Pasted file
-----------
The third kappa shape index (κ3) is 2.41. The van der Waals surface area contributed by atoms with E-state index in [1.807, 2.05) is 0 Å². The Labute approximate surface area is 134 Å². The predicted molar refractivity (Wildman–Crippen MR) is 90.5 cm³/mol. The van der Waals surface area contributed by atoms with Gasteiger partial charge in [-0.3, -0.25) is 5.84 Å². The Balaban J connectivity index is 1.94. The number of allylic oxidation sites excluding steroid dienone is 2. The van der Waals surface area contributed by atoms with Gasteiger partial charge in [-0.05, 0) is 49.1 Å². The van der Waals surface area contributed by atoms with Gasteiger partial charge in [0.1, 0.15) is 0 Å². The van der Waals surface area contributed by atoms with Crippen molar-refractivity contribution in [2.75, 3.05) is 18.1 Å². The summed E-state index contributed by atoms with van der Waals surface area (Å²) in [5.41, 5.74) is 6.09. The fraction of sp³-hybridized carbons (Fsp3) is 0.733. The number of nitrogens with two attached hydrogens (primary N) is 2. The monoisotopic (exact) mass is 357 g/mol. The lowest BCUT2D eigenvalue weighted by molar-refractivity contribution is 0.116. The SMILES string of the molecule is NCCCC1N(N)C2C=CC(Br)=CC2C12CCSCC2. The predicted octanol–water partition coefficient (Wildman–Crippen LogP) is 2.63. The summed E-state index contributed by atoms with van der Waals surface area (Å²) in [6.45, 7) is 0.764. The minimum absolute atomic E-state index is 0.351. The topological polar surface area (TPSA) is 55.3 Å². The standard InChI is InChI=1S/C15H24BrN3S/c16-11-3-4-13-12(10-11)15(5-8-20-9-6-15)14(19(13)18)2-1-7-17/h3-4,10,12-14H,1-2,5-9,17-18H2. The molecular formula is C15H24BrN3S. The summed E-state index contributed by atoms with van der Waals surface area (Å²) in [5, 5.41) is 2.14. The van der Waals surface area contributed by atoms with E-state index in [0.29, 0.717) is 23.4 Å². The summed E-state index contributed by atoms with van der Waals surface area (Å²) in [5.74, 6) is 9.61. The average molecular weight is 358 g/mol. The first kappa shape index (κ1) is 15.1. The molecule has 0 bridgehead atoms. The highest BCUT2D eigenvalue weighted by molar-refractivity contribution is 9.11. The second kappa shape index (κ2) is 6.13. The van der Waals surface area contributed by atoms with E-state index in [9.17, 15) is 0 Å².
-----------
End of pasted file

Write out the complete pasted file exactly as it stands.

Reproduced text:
The third kappa shape index (κ3) is 2.41. The van der Waals surface area contributed by atoms with E-state index in [1.807, 2.05) is 0 Å². The Labute approximate surface area is 134 Å². The predicted molar refractivity (Wildman–Crippen MR) is 90.5 cm³/mol. The van der Waals surface area contributed by atoms with Gasteiger partial charge in [-0.3, -0.25) is 5.84 Å². The Balaban J connectivity index is 1.94. The number of allylic oxidation sites excluding steroid dienone is 2. The van der Waals surface area contributed by atoms with Gasteiger partial charge in [-0.05, 0) is 49.1 Å². The van der Waals surface area contributed by atoms with Gasteiger partial charge in [0.1, 0.15) is 0 Å². The van der Waals surface area contributed by atoms with Crippen molar-refractivity contribution in [2.75, 3.05) is 18.1 Å². The summed E-state index contributed by atoms with van der Waals surface area (Å²) in [5.41, 5.74) is 6.09. The fraction of sp³-hybridized carbons (Fsp3) is 0.733. The number of nitrogens with two attached hydrogens (primary N) is 2. The monoisotopic (exact) mass is 357 g/mol. The lowest BCUT2D eigenvalue weighted by molar-refractivity contribution is 0.116. The SMILES string of the molecule is NCCCC1N(N)C2C=CC(Br)=CC2C12CCSCC2. The predicted octanol–water partition coefficient (Wildman–Crippen LogP) is 2.63. The summed E-state index contributed by atoms with van der Waals surface area (Å²) in [6.45, 7) is 0.764. The minimum absolute atomic E-state index is 0.351. The topological polar surface area (TPSA) is 55.3 Å². The standard InChI is InChI=1S/C15H24BrN3S/c16-11-3-4-13-12(10-11)15(5-8-20-9-6-15)14(19(13)18)2-1-7-17/h3-4,10,12-14H,1-2,5-9,17-18H2. The molecular formula is C15H24BrN3S. The summed E-state index contributed by atoms with van der Waals surface area (Å²) in [5, 5.41) is 2.14. The van der Waals surface area contributed by atoms with E-state index in [0.29, 0.717) is 23.4 Å². The summed E-state index contributed by atoms with van der Waals surface area (Å²) in [5.74, 6) is 9.61. The average molecular weight is 358 g/mol. The first kappa shape index (κ1) is 15.1. The molecule has 0 bridgehead atoms. The highest BCUT2D eigenvalue weighted by molar-refractivity contribution is 9.11. The second kappa shape index (κ2) is 6.13. The van der Waals surface area contributed by atoms with E-state index in [9.17, 15) is 0 Å².